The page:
Thrifty homeowners know the value of sharing the load, such as banding together to rent a snowblower or throwing a blockwide garage sale. But would you ever ask your neighbors and friends to help you remodel your house?
That’s exactly what Jamie Novak and her husband did eight years ago, when they called on family and friends for help to demo their condo kitchen.
“It was built in 1960, so the wallpaper, Formica cabinets, and vinyl floor had to go,” she explains. And by not outsourcing the demolition, they saved some major cash.
It might seem like a scary endeavor to have a whole group of amateurs whacking the walls of your home. But it can also be liberating. Novak, for one, is extremely proud that everything was worked on by her, her husband, or a friend.
But she does offer a few caveats. “Write out a plan, a budget, and a timeline—and then add 20% to it,” she advises. (Her DIY demo took longer and actually cost a little more than she expected.)
If you’re feeling up to the challenge, you, too, can throw your own home demolition party that’s fun and productive. Just keep in mind these eight crucial things before any of you swings a sledgehammer.
1. Check your insurance
Before you even create that event invitation, check the fine print in your insurance policy.
And note whether personal liability coverage is included for medical expenses, pain and suffering, and lost benefits—in case one of your guests gets injured. Not sure about the details? Call your agent.
“Oftentimes you can get an umbrella insurance policy added to your current one if you’re not completely covered, for that extra peace of mind,” he adds. And have a frank talk with your friends about their ability to get down and dirty with the proposed demolition task.
2. Choose the right project
Of course, not every home demo lends itself to the DIY approach. If you’re looking for an easy project to tackle, homeowners with limited experience can handle the removal of an old deck, screen porch, or kitchen cabinets, says Kevin Busch, vice present of operations at Mr. Handyman.
Hecox warns DIYers to avoid taking down load-bearing walls and to skip anything concrete-related.
“I would avoid these unless you are comfortable operating heavy equipment or have experience with a small Bobcat,” he cautions.
3. Turn off the power (seriously, don’t forget this step)
Always be sure gas, electricity, and water are turned off or capped before beginning any project that touches on these utilities. You should also call 811 to have someone mark underground wires on your property before you dig, Hecox says.
4. Don the right safety gear
No shoes, no shirt—big problem. Urge your helpers to wear work clothes and heavy-duty boots, and then be ready to provide the rest, including safety goggles, gloves, and dust masks.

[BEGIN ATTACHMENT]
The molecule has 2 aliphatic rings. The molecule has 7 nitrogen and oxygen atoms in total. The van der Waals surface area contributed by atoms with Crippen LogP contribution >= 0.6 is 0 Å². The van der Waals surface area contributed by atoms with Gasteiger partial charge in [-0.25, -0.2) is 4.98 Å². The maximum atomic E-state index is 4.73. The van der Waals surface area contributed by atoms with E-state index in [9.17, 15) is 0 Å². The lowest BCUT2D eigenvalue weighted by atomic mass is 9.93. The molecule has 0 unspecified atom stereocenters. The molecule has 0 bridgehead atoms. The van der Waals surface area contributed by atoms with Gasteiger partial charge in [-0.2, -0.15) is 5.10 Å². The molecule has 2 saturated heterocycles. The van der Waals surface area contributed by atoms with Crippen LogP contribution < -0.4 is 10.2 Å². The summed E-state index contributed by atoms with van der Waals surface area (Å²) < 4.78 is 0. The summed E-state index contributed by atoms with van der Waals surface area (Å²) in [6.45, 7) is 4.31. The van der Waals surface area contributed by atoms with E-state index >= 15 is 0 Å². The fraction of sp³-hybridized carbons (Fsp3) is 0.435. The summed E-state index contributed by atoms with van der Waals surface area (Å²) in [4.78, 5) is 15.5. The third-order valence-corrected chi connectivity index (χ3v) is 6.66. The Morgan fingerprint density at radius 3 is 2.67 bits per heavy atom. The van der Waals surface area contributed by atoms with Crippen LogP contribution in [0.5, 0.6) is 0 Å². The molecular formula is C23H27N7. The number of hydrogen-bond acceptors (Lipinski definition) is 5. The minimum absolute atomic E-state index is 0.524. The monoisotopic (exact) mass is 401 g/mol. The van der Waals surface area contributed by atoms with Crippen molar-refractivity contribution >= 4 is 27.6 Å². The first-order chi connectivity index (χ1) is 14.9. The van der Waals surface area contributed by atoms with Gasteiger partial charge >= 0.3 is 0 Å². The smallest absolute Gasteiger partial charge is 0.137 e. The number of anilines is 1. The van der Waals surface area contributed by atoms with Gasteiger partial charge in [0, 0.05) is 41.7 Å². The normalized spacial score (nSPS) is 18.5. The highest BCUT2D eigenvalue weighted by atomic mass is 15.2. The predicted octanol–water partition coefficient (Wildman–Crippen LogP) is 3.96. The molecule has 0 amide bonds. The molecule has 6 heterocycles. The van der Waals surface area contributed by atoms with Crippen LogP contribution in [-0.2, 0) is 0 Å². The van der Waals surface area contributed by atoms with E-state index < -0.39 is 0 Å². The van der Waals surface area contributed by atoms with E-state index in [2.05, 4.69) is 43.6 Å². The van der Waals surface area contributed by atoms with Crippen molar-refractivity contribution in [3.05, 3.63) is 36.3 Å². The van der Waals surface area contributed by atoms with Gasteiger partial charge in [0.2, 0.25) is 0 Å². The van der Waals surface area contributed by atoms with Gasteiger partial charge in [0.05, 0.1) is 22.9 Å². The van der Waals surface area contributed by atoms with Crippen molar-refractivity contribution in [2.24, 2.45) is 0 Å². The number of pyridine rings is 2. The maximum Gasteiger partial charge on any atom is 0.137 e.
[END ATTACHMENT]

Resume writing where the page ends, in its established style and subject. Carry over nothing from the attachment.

“You’ll also need a first-aid kit and plenty of hydration on site, especially if the weather is warm,” Hecox says.
If you’re hosting a demolition party, Busch says to protect your rooms, too. Contain dust, debris, drips, and damage by using dropcloths and hanging plastic sheets, he recommends. And don’t forget to rent a dumpster for larger projects.
One caveat: If your home was built before 1978, it’s best to consult with a professional before you invite people over to tear things up. It’s possible there might be lead-based paint or asbestos lurking in your walls or ceiling, and professionals should be the ones to handle this high-risk material.
5. Gather these tools…
Depending on your project, you’ll want to have enough hammers, nail bars, crowbars, sledgehammers, cordless drills, and utility knives or box cutters on hand. And don’t forget a wheelbarrow and empty buckets for hauling debris, industrial-strength garbage bags, and brooms, Hecox recommends.
6. … but skip others
When it comes to power tools—including jackhammers and all manner of saws (chain, reciprocating, circular)—be very careful. Unless your friends are familiar with these, stick with a more basic toolbox.
“If someone in your crew has never even used a handheld, cordless drill, they are not a candidate for these other items,” Busch says.
7. Clean up debris
Keep in mind that most residential trash pickup is not suited to large amounts of drywall, wood, and nails. And whatever you do discard—strive to be eco-friendly about it.
For example, always separate metals from wood and find out if your municipality has shingle recycling, Hecox says. Some companies will grind up asphalt roofing, which can be used to make more shingles or blacktop for roads.
8. Reward your crew
If it’s hot out, have plenty of (nonalcoholic) drinks on hand, and if it’s cold, consider a small fire pit off to the side for quick warmup breaks, Hecox suggests. And at the end of the day, cold brews and pizzas will go a long way toward thanking your DIY team.